Thousands of Massachusetts residents are being surveyed as part of multi-year, multi-million dollar research project on the social and economic impacts of introducing casino gambling to the state.
The members of the UMass Amherst led research team say initial results will be reported to the Massachusetts Gaming Commission in September. These findings will be the baseline that will be used to measure changes in problem gambling, domestic violence, housing prices and a host of other socio-economic factors as casinos open over the next one to three years.
Rachel Volberg, a professor at the UMass Amherst School of Public Health and Health Sciences is leading the research project, which is believed to be the first of its kind in the world.
" It is very unusual to start with a clean baseline and watch the changes as they roll out over time and also be able to feed resources in to mitigate harm."
The impact study is mandated in the 2011 state gaming law that legalized casino gambling. The gaming commission awarded a $3.64 million contract to the UMass researchers last year. The research team, which includes experts in several fields from other universities, has spent the past year laying out the parameters of the project and launching the baseline survey.
" It is very complicated, lots of moving parts," said Volberg.
A major part of the research will focus on problem gambling.
"Part of the project that is underway now is an evaluation of the services available to problem gamblers in the state now with an eye to expanding and improving those services over time."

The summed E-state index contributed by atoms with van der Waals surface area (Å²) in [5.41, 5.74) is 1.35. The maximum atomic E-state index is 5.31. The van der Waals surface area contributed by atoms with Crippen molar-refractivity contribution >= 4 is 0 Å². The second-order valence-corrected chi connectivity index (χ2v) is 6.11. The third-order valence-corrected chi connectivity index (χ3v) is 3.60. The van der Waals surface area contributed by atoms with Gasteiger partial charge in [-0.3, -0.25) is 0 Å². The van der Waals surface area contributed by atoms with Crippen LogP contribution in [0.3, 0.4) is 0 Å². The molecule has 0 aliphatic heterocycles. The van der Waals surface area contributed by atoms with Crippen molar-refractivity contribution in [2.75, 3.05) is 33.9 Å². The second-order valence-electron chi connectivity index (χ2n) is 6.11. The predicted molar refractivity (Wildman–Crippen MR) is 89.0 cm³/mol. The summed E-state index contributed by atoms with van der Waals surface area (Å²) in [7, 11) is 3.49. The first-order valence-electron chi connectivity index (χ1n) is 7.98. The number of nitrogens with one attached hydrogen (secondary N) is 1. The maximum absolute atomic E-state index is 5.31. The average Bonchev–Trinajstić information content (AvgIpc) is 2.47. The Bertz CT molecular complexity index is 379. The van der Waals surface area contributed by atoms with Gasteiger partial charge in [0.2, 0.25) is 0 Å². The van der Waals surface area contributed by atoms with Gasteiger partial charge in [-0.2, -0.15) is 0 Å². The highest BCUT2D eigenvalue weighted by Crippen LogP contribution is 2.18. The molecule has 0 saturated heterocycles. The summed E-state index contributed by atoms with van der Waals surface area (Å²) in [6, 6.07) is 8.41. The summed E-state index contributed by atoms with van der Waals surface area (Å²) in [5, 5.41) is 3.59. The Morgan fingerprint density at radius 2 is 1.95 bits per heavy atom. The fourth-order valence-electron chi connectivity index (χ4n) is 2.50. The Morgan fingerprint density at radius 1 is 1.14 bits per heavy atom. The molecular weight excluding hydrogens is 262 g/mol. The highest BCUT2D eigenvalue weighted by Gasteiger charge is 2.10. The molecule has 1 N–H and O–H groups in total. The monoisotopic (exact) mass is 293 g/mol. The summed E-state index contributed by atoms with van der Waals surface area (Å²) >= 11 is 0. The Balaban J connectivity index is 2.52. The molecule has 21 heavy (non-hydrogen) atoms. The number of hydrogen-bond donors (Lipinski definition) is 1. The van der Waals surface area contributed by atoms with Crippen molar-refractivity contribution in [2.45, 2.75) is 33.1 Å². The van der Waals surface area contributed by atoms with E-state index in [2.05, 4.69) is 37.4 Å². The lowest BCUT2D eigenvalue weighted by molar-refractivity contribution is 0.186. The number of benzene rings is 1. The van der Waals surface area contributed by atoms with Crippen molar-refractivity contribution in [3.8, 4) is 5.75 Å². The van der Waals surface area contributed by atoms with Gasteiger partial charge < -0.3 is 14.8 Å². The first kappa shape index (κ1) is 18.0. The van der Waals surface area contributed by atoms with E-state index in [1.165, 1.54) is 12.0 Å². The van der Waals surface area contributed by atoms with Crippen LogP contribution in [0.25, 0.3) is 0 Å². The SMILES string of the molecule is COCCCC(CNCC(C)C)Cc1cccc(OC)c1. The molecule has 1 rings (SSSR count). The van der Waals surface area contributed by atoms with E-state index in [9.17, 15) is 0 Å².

Members of the research team on Tuesday provided an update on the project to Massachusetts Gaming Commission Chairman Stephen Crosby and Commissioner Enrigue Zuniga, who said he is pleased with the progress of the research and is looking forward to seeing the initial results.
Crosby said the research will allow the gaming industry regulators in Massachusetts and in other states to make decisions based on hard data and not anecdotes.
"There has not been good research done anywhere in the world on what really happens when you introduce casino gambling to a new jurisdiction."
The gaming commission has licensed a casino with slot machines, but no table games, at a harness racetrack in Plainville. It is expected to open about a year from now.
The commission is on schedule to make a decision by the end of May on awarding a license for MGM Resorts to build an $800 million casino in downtown Springfield. That casino could open in 2017.
The licensing decision for the casino in eastern Massachusetts has been delayed and is not expected until this summer.